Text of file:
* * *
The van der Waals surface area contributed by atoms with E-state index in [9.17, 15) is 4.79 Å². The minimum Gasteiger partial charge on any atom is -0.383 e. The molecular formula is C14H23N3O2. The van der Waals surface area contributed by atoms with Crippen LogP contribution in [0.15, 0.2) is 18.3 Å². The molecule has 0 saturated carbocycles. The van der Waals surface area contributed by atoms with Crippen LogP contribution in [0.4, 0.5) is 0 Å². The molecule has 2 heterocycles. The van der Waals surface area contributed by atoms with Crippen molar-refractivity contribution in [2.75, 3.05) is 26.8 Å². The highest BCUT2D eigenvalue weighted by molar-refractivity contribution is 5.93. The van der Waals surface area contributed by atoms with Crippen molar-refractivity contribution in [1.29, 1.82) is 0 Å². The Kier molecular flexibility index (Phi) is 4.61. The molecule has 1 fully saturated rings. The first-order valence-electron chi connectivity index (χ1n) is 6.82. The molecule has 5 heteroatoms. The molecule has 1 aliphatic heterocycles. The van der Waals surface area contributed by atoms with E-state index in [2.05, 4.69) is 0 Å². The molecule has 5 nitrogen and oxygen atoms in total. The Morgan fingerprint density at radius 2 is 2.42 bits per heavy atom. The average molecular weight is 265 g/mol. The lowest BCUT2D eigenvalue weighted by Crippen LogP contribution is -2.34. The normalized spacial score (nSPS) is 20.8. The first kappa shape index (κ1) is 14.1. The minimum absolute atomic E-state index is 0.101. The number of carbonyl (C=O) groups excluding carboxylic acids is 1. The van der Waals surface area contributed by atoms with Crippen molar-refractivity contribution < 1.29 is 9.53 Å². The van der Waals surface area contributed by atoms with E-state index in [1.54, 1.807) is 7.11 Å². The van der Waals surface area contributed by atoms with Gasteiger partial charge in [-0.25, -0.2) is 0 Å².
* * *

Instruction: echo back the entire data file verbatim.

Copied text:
The van der Waals surface area contributed by atoms with E-state index in [9.17, 15) is 4.79 Å². The minimum Gasteiger partial charge on any atom is -0.383 e. The molecular formula is C14H23N3O2. The van der Waals surface area contributed by atoms with Crippen LogP contribution in [0.15, 0.2) is 18.3 Å². The molecule has 0 saturated carbocycles. The van der Waals surface area contributed by atoms with Crippen LogP contribution in [0.4, 0.5) is 0 Å². The molecule has 2 heterocycles. The van der Waals surface area contributed by atoms with Crippen molar-refractivity contribution in [2.75, 3.05) is 26.8 Å². The highest BCUT2D eigenvalue weighted by molar-refractivity contribution is 5.93. The van der Waals surface area contributed by atoms with Crippen molar-refractivity contribution in [1.29, 1.82) is 0 Å². The Kier molecular flexibility index (Phi) is 4.61. The molecule has 1 fully saturated rings. The first-order valence-electron chi connectivity index (χ1n) is 6.82. The molecule has 5 heteroatoms. The molecule has 1 aliphatic heterocycles. The van der Waals surface area contributed by atoms with E-state index in [2.05, 4.69) is 0 Å². The molecule has 5 nitrogen and oxygen atoms in total. The Morgan fingerprint density at radius 2 is 2.42 bits per heavy atom. The average molecular weight is 265 g/mol. The lowest BCUT2D eigenvalue weighted by Crippen LogP contribution is -2.34. The normalized spacial score (nSPS) is 20.8. The first kappa shape index (κ1) is 14.1. The minimum absolute atomic E-state index is 0.101. The number of carbonyl (C=O) groups excluding carboxylic acids is 1. The van der Waals surface area contributed by atoms with Crippen molar-refractivity contribution < 1.29 is 9.53 Å². The van der Waals surface area contributed by atoms with E-state index in [1.54, 1.807) is 7.11 Å². The van der Waals surface area contributed by atoms with Gasteiger partial charge in [-0.25, -0.2) is 0 Å².